1.3 Collection development functions

The major functions of collection development include formulating and revising collection development policies, preparing budget allocations and fund management, selecting materials in all formats for acquisition and access, assessing collections, use of collections and user needs & requirements, maintaining collection through weeding, cancellation, preservation etc., resource sharing, cooperative collection development activities, carrying liaison work and other outreach activities in the user community.

1.3.1 Collection Development Policy:

Planning is an essential function in collection development and framing a written collection development policy is the first step in the planning process. Collection Development Policy is a formal written statement of the principles guiding a library’s selection of materials including the criteria used in making the selection and de-selection decisions and policies concerning gifts and exchange (Reitz, 2004).

It delineates the purpose and content of a collection to both external audiences such as readers and funders and internal audiences or staff. Purpose of Collection Development Policy:

To build a balanced and relevant collection, it is necessary to understand the strengths and weaknesses of the existing collection. Collection development policy has many functions like describing current collections, providing a framework for developing and maintaining collections, assisting in budgeting, assisting staff to consider the long term and short term objectives of the organisation, prioritising different activities etc. It helps to develop a realistic and practical acquisition program for procuring resources for the future. It provides clear and specific guidelines for the selection, acquisition, storage, preservation, relegation and discard of stock. These policies can help in improving communication between the library and users and in enhancing understanding of the objectives of the library by administrators whose decisions influence resource allocation. The policies to be effective should be flexible and should be reviewed and revised periodically. Policy for selection:

The policies concerning selection include providing guidance to the staff while selecting and de-selecting print and electronic resources for the collection, reducing personal bias, identifying gaps in collection building responsibilities, ensuring continuity and consistency in selection and revision, clarifying the purpose and scope of collections, evaluating selection decisions and providing training tool for new staff. It enables individual selection decisions to be justified on a standardized basis. Planning:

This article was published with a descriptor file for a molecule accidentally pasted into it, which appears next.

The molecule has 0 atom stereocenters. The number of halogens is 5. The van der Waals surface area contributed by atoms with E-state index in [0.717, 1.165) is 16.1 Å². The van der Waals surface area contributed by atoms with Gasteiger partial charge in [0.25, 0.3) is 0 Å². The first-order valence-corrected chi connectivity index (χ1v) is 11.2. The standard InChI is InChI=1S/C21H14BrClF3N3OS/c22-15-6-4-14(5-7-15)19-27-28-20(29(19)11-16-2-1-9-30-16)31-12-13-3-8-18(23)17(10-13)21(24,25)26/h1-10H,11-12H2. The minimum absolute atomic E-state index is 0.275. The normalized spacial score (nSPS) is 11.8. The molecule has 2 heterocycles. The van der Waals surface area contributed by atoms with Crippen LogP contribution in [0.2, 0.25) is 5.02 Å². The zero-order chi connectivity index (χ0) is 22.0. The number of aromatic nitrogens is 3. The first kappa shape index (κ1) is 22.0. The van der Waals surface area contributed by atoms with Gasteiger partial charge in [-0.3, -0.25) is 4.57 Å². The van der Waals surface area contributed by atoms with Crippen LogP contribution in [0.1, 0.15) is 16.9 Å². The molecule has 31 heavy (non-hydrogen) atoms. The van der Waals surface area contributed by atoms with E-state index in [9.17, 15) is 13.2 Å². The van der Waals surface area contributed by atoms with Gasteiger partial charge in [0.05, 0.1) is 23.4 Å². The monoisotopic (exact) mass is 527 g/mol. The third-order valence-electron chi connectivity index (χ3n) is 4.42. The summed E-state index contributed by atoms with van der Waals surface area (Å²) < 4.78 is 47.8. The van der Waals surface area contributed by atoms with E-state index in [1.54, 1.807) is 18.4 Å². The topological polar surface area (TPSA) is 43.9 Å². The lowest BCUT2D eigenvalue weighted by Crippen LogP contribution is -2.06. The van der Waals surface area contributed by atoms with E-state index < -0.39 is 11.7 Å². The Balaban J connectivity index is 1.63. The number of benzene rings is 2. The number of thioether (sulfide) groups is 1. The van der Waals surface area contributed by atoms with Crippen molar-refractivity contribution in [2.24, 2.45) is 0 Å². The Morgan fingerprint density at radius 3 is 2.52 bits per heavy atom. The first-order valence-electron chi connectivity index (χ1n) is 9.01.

Planning involves the process of allocating and reallocating resources according to the changing environment and in the context of the library’s mission and priorities. The policy provides a sound foundation for future planning and helps in deciding priorities when financial resources are limited. It is a good basis for the fair allocation of resources and protects library funds by explaining the rationale behind acquisition bids. Having a well-written policy ensures continuity and avoids confusion Public relations:

Since the policy is an accountability tool supporting the objectives of the organisation, it is useful while dealing with administrators, funding bodies and users. It improves communication between library and its clientele and serves as a contract with users by indicating what is to be expected from library in terms of collections and services. It is a protection against criticism and censorship, unwanted gifts, sectarian and offensive items. In the wider context, it serves as a basis for wider cooperation and resource sharing locally, regionally, nationally or internationally (International Federation for Library Associations, 2001). Elements of a collection development policy: